Tuesday, December 8, 2009

Constructive Criticism/Feedback

A reminder of how to successfully critique your peers' performances and rehearsals during the course of this class:

Immediately following the presentation or production, the floor is open for positive feedback only.  Phrase everything in "I" statements ("I liked," "I saw," "I thought," etc.).  

2. QUESTIONS (from performer to audience)
A time for the performer to ask specific questions about what s/he did and illicit feedback.

3. QUESTIONS (from audience to performer)
Audience members have an opportunity to ask the performer questions about their performance.  These should be NEUTRAL questions (neither positive or negative!) and be specific.  Again, these are questions that are "I" based -- you can only ask questions for YOU.  No generalizations for the group.

Audience members have the opportunity to offer opinions on how to improve or change the production.  However, in order to be fair, they must make a statement that shows what their opinion is about, THEN ask if the performer is willing to hear it.
"I have an opinion about how to make the plot clearer to the audience.  Would you like to hear it?"
The performer has the opportunity to say YES (I am willing to hear your idea and will not take offense to it), NO (I don't want to hear your opinion), or MAYBE LATER (I don't want to hear it at this time).

Wednesday, December 2, 2009

Theater II & III: Intro to Monologues


Theater II & III:

Using the open monologue you've chosen (A, B, or C), answer the following questions in as much detail as possible.  Use details in the monologue and your own creativity to support your choices.

1. Character Description
Using the monologue as a reference, write a character description of the character who is speaking.  This should include any and all details of a characters internal & external traits, their family background, educational background, occupation, general temperament, likes & dislikes, and any other descriptive details that you find necessary.

2. Describe the person (or people) this character is speaking to.  What is the relationship between the character who is speaking and their listeners?

3. What is the inciting incident?  (What has happened?  What event is the speaker talking about?)

4. What experiences of your own can you call on to EMPATHIZE with the character who is speaking?

Theater III ONLY:

5. Write a short monologue that is in CONTRAST to the monologue you have chosen.  For example, if you plan to perform the open monologue as COMEDIC, a contrasting monologue would be DRAMATIC (and vice versa).  This monologue might also serve as the listener's RESPONSE to the original monologue.  (What would the person who has listened to the original monologue say in response to what they've just heard?  Make sure that it CONTRASTS the original monologue!)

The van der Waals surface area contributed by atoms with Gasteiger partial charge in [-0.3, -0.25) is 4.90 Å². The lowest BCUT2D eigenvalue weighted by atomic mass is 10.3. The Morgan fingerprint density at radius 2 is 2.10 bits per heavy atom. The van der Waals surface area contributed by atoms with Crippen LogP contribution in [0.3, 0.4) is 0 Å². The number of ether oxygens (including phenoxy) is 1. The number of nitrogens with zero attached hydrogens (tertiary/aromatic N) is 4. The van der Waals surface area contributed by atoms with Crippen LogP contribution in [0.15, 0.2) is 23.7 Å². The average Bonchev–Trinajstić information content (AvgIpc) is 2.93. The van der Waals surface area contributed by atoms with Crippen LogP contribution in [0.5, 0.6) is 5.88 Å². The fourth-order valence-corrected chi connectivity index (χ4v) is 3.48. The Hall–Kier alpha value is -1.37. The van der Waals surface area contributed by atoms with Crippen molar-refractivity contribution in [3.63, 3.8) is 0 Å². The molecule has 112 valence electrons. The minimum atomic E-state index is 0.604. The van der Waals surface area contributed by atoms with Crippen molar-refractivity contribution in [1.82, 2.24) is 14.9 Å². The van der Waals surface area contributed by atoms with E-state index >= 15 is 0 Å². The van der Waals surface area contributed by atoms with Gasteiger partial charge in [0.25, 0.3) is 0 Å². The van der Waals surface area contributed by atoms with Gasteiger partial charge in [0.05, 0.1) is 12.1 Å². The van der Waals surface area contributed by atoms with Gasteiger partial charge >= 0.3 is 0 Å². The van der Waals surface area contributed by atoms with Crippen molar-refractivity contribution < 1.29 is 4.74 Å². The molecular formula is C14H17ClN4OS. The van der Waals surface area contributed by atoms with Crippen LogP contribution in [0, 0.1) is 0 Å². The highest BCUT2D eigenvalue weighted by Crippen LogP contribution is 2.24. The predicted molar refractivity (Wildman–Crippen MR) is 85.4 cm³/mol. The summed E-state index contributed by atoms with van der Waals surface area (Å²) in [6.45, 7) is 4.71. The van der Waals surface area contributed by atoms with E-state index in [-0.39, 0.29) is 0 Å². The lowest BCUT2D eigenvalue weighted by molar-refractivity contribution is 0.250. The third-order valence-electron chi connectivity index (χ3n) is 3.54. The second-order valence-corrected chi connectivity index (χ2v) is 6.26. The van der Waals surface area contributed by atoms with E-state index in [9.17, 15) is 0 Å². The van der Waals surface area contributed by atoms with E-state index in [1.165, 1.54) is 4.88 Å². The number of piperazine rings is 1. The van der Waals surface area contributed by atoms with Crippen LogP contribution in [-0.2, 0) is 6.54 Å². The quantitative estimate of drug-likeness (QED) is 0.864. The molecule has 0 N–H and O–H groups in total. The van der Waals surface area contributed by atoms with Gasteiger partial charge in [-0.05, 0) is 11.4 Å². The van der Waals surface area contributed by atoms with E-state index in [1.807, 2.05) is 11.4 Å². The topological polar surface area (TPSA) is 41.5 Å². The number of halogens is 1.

Theater I: Journal #12 and In-Class Reading/Work

Journal Entry #12 PLOT STRUCTURE (11/30/09):

Read pages 138 -140 and pages 144 – 145.  Make sure to know the diagram and parts of the plot structure on page 145.  (You may omit the element of “crisis” as it is really part of rising action!)

Read the sample scene on page 142 between RAY and MOLLY.  Using the sample script, and the Plot Structure diagram on page 145, continue plotting out the short scenario involving Molly and Ray.  This will look like a list of elements of plot structure followed by a description of a situation.  An example is below:

Exposition: Ray has committed robbery.  Although no one was hurt, the police are after him.

Inciting Incident: He goes to see his mother to get the keys to a getaway car.  She takes the keys and puts them in her pocket.

Rising Action:

Turning Point:

Falling Action:


Be imaginative in getting to the resolution.  The characters do not have to be heroic or good-hearted.


Journal entry #12, cont. VOCAB (12/2/09):

Write the definitions to the following words in YOUR OWN WORDS first.  If you don’t know, look at the word and its parts to guess what it might mean.

Then, find the definitions in the glossary or index of your textbook to write in the accurate definition.

(Hint: They’re both types of characters.)

protagonist                                    archetype


12/2/09:  In-class assignment: Write a short 2 person scene in which one person is the protagonist and another is an archetype.  (There are many types of both!)